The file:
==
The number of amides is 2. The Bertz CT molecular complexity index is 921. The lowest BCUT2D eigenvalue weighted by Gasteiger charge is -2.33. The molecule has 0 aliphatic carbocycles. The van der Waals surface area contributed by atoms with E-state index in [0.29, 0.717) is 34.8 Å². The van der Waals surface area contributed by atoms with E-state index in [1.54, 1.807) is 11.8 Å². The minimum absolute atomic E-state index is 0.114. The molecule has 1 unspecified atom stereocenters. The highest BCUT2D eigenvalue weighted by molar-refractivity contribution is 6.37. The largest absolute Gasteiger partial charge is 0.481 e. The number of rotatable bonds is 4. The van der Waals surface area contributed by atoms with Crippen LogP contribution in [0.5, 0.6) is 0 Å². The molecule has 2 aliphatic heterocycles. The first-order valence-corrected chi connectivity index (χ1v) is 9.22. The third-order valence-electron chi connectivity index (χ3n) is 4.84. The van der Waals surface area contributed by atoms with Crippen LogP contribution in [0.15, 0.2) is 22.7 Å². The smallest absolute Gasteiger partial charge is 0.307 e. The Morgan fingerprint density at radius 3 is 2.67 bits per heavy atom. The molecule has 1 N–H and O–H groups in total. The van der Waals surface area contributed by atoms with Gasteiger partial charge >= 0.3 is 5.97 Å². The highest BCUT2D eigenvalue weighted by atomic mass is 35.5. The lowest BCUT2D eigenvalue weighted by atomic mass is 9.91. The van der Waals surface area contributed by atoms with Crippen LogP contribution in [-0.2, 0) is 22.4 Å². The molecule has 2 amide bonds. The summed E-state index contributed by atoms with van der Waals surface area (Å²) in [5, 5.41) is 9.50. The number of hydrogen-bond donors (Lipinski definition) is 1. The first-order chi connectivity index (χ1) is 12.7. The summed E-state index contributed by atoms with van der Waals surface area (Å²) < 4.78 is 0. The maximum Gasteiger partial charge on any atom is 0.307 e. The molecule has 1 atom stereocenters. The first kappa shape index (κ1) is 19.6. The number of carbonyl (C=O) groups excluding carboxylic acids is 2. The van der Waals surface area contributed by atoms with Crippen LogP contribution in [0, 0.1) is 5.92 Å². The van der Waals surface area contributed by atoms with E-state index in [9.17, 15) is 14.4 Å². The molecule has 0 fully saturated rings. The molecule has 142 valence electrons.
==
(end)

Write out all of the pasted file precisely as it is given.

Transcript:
The number of amides is 2. The Bertz CT molecular complexity index is 921. The lowest BCUT2D eigenvalue weighted by Gasteiger charge is -2.33. The molecule has 0 aliphatic carbocycles. The van der Waals surface area contributed by atoms with E-state index in [0.29, 0.717) is 34.8 Å². The van der Waals surface area contributed by atoms with E-state index in [1.54, 1.807) is 11.8 Å². The minimum absolute atomic E-state index is 0.114. The molecule has 1 unspecified atom stereocenters. The highest BCUT2D eigenvalue weighted by molar-refractivity contribution is 6.37. The largest absolute Gasteiger partial charge is 0.481 e. The number of rotatable bonds is 4. The van der Waals surface area contributed by atoms with Crippen LogP contribution in [0.5, 0.6) is 0 Å². The molecule has 2 aliphatic heterocycles. The first-order valence-corrected chi connectivity index (χ1v) is 9.22. The third-order valence-electron chi connectivity index (χ3n) is 4.84. The van der Waals surface area contributed by atoms with Crippen LogP contribution in [0.15, 0.2) is 22.7 Å². The smallest absolute Gasteiger partial charge is 0.307 e. The Morgan fingerprint density at radius 3 is 2.67 bits per heavy atom. The molecule has 1 N–H and O–H groups in total. The van der Waals surface area contributed by atoms with Gasteiger partial charge >= 0.3 is 5.97 Å². The highest BCUT2D eigenvalue weighted by atomic mass is 35.5. The lowest BCUT2D eigenvalue weighted by atomic mass is 9.91. The van der Waals surface area contributed by atoms with Crippen LogP contribution in [-0.2, 0) is 22.4 Å². The molecule has 2 amide bonds. The summed E-state index contributed by atoms with van der Waals surface area (Å²) in [5, 5.41) is 9.50. The number of hydrogen-bond donors (Lipinski definition) is 1. The first-order chi connectivity index (χ1) is 12.7. The summed E-state index contributed by atoms with van der Waals surface area (Å²) < 4.78 is 0. The maximum Gasteiger partial charge on any atom is 0.307 e. The molecule has 1 atom stereocenters. The first kappa shape index (κ1) is 19.6. The number of carbonyl (C=O) groups excluding carboxylic acids is 2. The van der Waals surface area contributed by atoms with Crippen LogP contribution in [0, 0.1) is 5.92 Å². The van der Waals surface area contributed by atoms with E-state index in [9.17, 15) is 14.4 Å². The molecule has 0 fully saturated rings. The molecule has 142 valence electrons.